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Illustration: Rae Cook/Axios

Fittingly for a day in which Securities and Exchange Commission chair Gary Gensler pulled no punches in his congressional testimony, the main theme running through the Blockworks crypto conference on Tuesday was undoubtedly regulation.

Why it matters: The crypto world both hates and needs regulation in equal measure.

State of play: Few if any U.S. crypto companies can say that they are regulated by the SEC or any other national regulator, and have passed that agency's scrutiny.

  • The SEC complains that crypto companies like Coinbase don't come to it for regulation. That's even though those companies deal every day in tokens that can be considered securities, even though Coinbase is an actual exchange — and even though a thumbs-up from the SEC would confer a degree of legitimacy that would be extremely reassuring to investors both small and large.
  • The crypto companies complain that they can't stand still waiting for regulatory approval on the basis of decades-old securities laws, while the rest of the world leaps ahead with innovations like distributed exchanges that don't even have a corporate entity to regulate, or even a nationality that could determine which country's regulator to approach.

The big picture: Existing players in the crypto space have experienced extreme volatility in the price of crypto assets, and concomitant huge speculative gains and losses. They've also seen a large amount of fraud, theft and other crime. Today's crypto investors don't think of it as a safe place to park funds and don't feel that they need any kind of regulatory hand-holding.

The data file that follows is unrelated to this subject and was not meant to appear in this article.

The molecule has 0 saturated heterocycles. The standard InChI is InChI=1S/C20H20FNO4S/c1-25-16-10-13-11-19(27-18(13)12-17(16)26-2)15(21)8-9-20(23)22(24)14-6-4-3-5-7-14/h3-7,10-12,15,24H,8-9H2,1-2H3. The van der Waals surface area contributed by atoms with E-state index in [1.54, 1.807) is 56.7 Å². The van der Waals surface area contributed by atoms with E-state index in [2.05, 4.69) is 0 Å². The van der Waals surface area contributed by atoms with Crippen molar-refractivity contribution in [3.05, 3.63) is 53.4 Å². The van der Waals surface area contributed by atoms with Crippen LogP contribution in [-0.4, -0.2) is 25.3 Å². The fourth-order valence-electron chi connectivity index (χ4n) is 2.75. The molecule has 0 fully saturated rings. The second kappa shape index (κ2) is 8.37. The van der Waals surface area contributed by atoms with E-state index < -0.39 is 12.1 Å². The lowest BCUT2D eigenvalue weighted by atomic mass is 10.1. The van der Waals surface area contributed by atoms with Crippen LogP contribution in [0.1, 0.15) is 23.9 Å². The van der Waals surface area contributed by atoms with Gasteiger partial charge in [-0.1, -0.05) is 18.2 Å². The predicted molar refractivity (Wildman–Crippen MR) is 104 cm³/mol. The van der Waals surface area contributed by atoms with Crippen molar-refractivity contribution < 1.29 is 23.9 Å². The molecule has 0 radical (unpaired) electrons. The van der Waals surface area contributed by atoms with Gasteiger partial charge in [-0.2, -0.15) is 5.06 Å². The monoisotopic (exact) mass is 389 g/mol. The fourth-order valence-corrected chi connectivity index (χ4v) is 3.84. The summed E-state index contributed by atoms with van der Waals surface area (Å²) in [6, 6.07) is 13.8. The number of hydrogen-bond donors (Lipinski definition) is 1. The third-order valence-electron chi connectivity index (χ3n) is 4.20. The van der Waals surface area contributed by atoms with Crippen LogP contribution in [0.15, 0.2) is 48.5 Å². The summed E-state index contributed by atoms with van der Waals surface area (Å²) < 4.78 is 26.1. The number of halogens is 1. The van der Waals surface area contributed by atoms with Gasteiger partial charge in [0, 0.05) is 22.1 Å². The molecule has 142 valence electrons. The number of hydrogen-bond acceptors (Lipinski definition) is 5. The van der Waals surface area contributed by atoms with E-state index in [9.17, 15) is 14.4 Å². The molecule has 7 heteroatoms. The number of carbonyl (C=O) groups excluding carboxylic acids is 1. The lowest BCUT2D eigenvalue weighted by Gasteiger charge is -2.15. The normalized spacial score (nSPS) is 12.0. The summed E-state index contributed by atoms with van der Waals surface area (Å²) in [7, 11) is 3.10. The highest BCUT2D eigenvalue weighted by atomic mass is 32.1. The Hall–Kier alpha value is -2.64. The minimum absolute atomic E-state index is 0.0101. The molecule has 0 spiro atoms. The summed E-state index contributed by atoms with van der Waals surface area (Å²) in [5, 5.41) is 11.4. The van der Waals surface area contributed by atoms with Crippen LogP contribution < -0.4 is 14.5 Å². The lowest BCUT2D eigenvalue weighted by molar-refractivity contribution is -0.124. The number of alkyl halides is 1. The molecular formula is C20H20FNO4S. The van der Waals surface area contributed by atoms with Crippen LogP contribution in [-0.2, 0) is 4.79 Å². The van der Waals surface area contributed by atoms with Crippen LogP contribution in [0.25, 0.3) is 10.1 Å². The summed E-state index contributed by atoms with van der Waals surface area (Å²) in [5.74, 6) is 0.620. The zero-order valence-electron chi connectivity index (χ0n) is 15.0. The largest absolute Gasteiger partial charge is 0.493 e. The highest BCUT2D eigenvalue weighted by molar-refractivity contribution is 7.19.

• A safe and trusted financial system, however, is the destination that many crypto companies claim to be aspiring to, especially with the rapid growth of stablecoins linked to the dollar.
  • Of note: The SEC's most recent action, targeting Coinbase, came in response to an attempt by Coinbase to create a beacon of safety in the crypto world — a guaranteed savings account denominated in dollars.

The bottom line: The bigger the money, the more the demand from conservative investors for clear rules and regulations. “The DeFi guys want the TradFi money, but they don’t want the rules," Ledger's Joel Edgerton said at the Blockworks conference. "It doesn’t work like that.”

Go deeper

Dan Primack, author of Pro Rata
Sep 17, 2021 - Politics & Policy

The line between business and politics has vanished

Illustration: Brendan Lynch/Axios

"Stop writing about politics. I signed up for a business newsletter." I get that message, sometimes a lot of them, when this space's eyes wander toward Washington, D.C.

Why it matters: Years ago, it might have been a valid critique. Today, though, the line between business and politics has all but vanished.

Ben Geman, author of Generate
28 mins ago - Energy & Environment

China vows end to building coal-fired power plants abroad

Chinese President Xi Jinping. Photo: Mary Altaffer - Pool/Getty Images

Chinese President Xi Jinping told the United Nations General Assembly Tuesday that his country "will not build new coal-fired power projects abroad" and plans to boost support for clean energy in developing nations.

Why it matters: The pledge, if maintained, would mark a breakthrough in efforts to transition global power away from the most carbon-emitting fuel.

House Democrats strip Iron Dome money from government funding bill

Photographer: Sarah Silbiger/Bloomberg via Getty Images

House Democrats on Tuesday stripped $1 billion for Israel's Iron Dome defense system from its short-term government funding bill after backlash from progressives, people familiar with the decision tell Axios.

Why it matters: There has never a situation where military aid for Israel was held up because of objections from members of Congress. While the funding will get a vote in its current defense bill, the clash underscores the deep divisions within the Democratic party over Israel.